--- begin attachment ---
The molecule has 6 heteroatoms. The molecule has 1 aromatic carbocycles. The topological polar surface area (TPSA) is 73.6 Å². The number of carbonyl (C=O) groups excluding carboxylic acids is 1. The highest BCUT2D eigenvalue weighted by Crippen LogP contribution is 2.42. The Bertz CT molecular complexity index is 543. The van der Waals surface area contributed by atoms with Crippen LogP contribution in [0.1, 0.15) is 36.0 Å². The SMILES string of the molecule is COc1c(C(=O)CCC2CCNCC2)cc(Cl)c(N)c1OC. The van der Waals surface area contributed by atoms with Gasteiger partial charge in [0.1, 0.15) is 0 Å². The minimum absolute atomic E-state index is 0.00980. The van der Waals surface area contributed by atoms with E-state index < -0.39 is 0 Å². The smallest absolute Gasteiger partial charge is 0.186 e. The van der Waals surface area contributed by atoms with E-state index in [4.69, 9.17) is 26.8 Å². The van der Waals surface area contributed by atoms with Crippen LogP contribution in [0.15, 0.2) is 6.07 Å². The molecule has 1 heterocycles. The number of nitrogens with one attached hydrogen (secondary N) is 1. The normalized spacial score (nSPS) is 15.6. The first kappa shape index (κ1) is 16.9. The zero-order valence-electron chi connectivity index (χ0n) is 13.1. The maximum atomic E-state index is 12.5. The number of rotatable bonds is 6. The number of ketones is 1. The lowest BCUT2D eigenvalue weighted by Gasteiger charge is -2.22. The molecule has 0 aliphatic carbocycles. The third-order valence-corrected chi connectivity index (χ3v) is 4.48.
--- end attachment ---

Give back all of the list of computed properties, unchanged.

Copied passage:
The molecule has 6 heteroatoms. The molecule has 1 aromatic carbocycles. The topological polar surface area (TPSA) is 73.6 Å². The number of carbonyl (C=O) groups excluding carboxylic acids is 1. The highest BCUT2D eigenvalue weighted by Crippen LogP contribution is 2.42. The Bertz CT molecular complexity index is 543. The van der Waals surface area contributed by atoms with Crippen LogP contribution in [0.1, 0.15) is 36.0 Å². The SMILES string of the molecule is COc1c(C(=O)CCC2CCNCC2)cc(Cl)c(N)c1OC. The van der Waals surface area contributed by atoms with Gasteiger partial charge in [0.1, 0.15) is 0 Å². The minimum absolute atomic E-state index is 0.00980. The van der Waals surface area contributed by atoms with E-state index < -0.39 is 0 Å². The smallest absolute Gasteiger partial charge is 0.186 e. The van der Waals surface area contributed by atoms with E-state index in [4.69, 9.17) is 26.8 Å². The van der Waals surface area contributed by atoms with Crippen LogP contribution in [0.15, 0.2) is 6.07 Å². The molecule has 1 heterocycles. The number of nitrogens with one attached hydrogen (secondary N) is 1. The normalized spacial score (nSPS) is 15.6. The first kappa shape index (κ1) is 16.9. The zero-order valence-electron chi connectivity index (χ0n) is 13.1. The maximum atomic E-state index is 12.5. The number of rotatable bonds is 6. The number of ketones is 1. The lowest BCUT2D eigenvalue weighted by Gasteiger charge is -2.22. The molecule has 0 aliphatic carbocycles. The third-order valence-corrected chi connectivity index (χ3v) is 4.48.